6. Eareckson station
Eareckson air station is an incredibly remote military installation, literally as far on the American frontier that if you go any more westward you’ll end up in Russia. Located 1,455 miles west of Alaska’s Anchorage, on the nondescript Shemya island in the Aleutian island chain, Eareckson station’s main function is to host Cobra Dane, the awesomely named giant radar that looks like something out of Star Wars … and is America’s first line of defense in case certain countries start getting rowdy.
Cobra Dane has been operational since 1976, permanently faces the west (a.k.a. Russia), and is so massive that it can be seen from space. It’s also the reason the island is so secure: Cobra Dane is so immensely powerful that it constantly watches 2,000 miles into Russia, and is capable of monitoring up to 120 satellite or missile launches at once. While this means it literally can’t be surprised, it’s just the beginning of the radar’s powers: Cobra Dane is also responsible for the tracking data to Ground Midcourse Defense anti-ballistic missile system (the thing the U.S. uses to shoot down bogeys in case someone tries to target mainland USA with, you guessed it, ballistic missiles). Oh, and it can also see over 28,000 miles in space, and handily keeps track of up to 12,000 pieces of space junk at once, in case one of them is hazardous to space flights.
5. Olavsvern naval base
Olavsvern is very much your average top secret Cold War arctic military lair, only this time in Norway. Close your eyes and you can imagine the whole thing: a $500 million price tag, underground facilities, hidden, ultra-secure, bomb-proof, took three decades to build, is seemingly just waiting for Roger Moore-era James Bond to sneak in and start delivering witty one-liners. However, the facility also demonstrates extremely well what can happen to even the most secret and secure of military installations when politicians decide to start meddling.
In 2008, Norway was in the middle of “restructuring” its navy, and the Parliament opted to close Olavsvern down in a particularly strange way: They put it on sale on Norway’s equivalent of Ebay, labeling it as “a unique property where ideas can be realized.” The “unique property” was eventually sold for a measly $5 million … and the next thing everyone knew, Olavsvern was full of Russian research vessels. The new owners happily rented Norway’s top Cold War crib to Russians, who you might recognize as the guys on the other side of the Cold War than Norway was. In other words, Norway had just sold their only base facing the Barents sea, leaving Russia the only sea power in that particular area. Whoops.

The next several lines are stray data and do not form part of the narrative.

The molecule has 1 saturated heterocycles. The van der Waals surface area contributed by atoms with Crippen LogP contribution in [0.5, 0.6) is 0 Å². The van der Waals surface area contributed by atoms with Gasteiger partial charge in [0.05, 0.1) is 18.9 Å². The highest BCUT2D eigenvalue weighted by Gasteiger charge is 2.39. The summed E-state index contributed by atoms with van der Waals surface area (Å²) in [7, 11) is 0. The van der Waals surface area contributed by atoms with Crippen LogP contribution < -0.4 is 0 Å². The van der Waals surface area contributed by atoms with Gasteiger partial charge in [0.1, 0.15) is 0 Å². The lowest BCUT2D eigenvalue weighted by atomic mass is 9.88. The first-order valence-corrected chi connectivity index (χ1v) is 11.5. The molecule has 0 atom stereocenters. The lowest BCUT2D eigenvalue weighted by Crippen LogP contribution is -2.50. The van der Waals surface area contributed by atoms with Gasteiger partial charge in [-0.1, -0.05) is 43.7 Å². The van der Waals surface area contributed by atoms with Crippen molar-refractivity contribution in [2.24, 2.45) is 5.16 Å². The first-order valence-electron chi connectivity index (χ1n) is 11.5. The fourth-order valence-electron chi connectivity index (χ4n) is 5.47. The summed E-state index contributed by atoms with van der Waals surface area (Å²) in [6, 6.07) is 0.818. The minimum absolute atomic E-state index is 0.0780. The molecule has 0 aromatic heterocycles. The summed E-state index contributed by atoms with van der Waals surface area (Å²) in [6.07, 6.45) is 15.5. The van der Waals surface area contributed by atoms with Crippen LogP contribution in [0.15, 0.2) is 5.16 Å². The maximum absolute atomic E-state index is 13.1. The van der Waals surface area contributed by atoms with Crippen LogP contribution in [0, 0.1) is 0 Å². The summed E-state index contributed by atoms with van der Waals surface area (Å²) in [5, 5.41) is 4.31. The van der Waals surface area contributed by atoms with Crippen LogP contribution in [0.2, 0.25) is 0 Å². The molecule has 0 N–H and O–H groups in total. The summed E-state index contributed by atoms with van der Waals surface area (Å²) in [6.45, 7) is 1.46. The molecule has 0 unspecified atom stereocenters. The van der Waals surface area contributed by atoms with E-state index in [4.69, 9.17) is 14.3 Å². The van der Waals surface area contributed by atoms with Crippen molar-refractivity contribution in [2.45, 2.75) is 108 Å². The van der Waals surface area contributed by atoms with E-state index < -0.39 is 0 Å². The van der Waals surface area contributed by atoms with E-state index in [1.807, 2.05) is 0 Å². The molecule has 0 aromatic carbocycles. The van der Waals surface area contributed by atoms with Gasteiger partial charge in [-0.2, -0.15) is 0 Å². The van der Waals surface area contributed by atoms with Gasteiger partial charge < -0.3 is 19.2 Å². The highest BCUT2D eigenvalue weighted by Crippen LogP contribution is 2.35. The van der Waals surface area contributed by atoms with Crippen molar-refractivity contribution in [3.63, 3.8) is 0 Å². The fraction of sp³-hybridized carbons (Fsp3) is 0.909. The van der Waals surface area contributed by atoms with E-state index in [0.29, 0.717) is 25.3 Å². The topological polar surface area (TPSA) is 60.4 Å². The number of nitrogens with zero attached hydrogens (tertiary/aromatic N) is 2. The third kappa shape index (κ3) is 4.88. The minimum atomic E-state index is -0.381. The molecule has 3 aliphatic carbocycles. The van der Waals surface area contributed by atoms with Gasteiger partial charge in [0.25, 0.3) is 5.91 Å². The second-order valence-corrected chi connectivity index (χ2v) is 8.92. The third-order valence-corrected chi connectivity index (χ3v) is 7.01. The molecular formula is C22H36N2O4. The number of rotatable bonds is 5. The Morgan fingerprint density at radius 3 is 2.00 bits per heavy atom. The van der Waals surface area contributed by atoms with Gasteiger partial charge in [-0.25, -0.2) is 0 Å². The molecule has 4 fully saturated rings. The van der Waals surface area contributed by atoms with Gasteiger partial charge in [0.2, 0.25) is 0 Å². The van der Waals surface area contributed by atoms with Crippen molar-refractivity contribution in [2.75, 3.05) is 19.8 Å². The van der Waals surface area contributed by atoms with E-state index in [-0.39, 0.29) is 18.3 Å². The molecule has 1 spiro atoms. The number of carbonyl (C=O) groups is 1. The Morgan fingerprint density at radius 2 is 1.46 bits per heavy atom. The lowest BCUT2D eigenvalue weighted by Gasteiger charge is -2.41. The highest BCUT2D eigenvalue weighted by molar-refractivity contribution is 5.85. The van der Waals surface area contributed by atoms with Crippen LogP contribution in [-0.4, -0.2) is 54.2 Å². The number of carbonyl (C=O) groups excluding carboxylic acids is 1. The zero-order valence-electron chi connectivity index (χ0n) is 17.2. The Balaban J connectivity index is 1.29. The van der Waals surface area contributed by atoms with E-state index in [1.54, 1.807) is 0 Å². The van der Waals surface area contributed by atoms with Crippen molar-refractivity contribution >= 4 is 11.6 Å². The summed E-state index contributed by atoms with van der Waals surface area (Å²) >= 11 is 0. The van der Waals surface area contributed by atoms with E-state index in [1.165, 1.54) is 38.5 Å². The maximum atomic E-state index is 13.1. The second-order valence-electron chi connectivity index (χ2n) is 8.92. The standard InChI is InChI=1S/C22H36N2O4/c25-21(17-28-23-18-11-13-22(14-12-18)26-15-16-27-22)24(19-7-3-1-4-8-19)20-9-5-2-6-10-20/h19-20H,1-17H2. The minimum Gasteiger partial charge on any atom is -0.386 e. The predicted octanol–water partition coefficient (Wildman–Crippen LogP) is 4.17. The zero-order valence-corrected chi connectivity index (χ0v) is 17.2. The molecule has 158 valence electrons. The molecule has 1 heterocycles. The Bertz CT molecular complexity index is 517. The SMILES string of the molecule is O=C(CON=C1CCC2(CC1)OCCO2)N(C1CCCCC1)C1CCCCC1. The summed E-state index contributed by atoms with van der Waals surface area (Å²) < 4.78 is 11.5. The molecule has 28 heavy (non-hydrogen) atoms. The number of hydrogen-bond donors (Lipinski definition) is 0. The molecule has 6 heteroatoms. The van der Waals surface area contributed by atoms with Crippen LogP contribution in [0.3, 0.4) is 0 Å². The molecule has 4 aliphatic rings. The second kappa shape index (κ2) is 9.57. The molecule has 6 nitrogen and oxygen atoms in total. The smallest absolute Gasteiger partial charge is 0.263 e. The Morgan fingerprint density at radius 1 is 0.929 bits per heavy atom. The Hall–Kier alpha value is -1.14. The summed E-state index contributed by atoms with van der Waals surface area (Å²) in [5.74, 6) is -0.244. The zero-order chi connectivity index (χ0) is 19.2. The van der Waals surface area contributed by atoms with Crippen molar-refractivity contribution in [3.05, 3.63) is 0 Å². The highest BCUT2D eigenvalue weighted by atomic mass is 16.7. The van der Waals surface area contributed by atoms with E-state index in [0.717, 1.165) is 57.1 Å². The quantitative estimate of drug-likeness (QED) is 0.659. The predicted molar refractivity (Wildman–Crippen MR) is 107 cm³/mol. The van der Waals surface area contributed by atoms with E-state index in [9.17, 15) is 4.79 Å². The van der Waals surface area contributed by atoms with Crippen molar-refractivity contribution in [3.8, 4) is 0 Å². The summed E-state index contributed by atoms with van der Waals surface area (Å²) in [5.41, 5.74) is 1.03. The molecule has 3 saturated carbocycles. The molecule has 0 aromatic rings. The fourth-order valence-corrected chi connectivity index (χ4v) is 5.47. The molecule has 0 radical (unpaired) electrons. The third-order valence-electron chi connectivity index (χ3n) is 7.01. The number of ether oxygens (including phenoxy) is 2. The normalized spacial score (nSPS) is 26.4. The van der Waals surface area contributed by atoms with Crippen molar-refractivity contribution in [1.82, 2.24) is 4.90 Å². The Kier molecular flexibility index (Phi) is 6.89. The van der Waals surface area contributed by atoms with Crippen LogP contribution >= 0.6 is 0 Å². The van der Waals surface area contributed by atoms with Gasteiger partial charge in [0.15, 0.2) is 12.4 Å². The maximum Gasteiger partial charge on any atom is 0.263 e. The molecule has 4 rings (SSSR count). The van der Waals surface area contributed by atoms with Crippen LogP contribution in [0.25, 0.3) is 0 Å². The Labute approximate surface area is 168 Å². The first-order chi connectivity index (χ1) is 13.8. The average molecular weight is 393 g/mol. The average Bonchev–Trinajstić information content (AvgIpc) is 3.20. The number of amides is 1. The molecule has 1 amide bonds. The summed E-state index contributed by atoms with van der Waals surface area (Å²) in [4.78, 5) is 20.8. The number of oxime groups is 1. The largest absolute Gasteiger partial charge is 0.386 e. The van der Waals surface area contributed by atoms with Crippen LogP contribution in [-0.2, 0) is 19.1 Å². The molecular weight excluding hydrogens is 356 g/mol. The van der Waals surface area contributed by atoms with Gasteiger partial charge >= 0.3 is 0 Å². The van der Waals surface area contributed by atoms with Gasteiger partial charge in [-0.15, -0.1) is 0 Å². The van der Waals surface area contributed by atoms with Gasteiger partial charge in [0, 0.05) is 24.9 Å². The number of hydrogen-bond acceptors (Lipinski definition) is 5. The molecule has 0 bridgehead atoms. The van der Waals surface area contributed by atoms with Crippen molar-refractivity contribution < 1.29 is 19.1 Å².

4. Olenya Bay
Olenya Bay is home to Russia’s 29th Special Submarine Squadron, which is essentially thought to be a fleet of nuclear-powered spy submarines. The top secret base is located on a remote coast of the Barents sea, and its security has a lot to do with its sheer secretive nature (you know, apart from the presumably rather heavy military presence).
The Olenya Bay base is believed to be quite significant because in 2017 and 2018, it emerged that NATO thinks its submarine fleet has been operating worryingly close to a number of underwater cables that are “vital for global data communication”. This is all the more worrying because at least one of the base’s vessels, “Yantar,” is a mothership that can deploy small submarines that can tap these cables for information — or even cut them should the need arise. Reportedly, Russia’s ability to do this can potentially put any of the world’s 213 subsea data cables at risk, which is a huge deal: Apart from all the cat pictures and social media that the internet runs on, these cables also carry financial transactions and global communication to a point that the world’s satellites can’t even hope to match should the cables be damaged.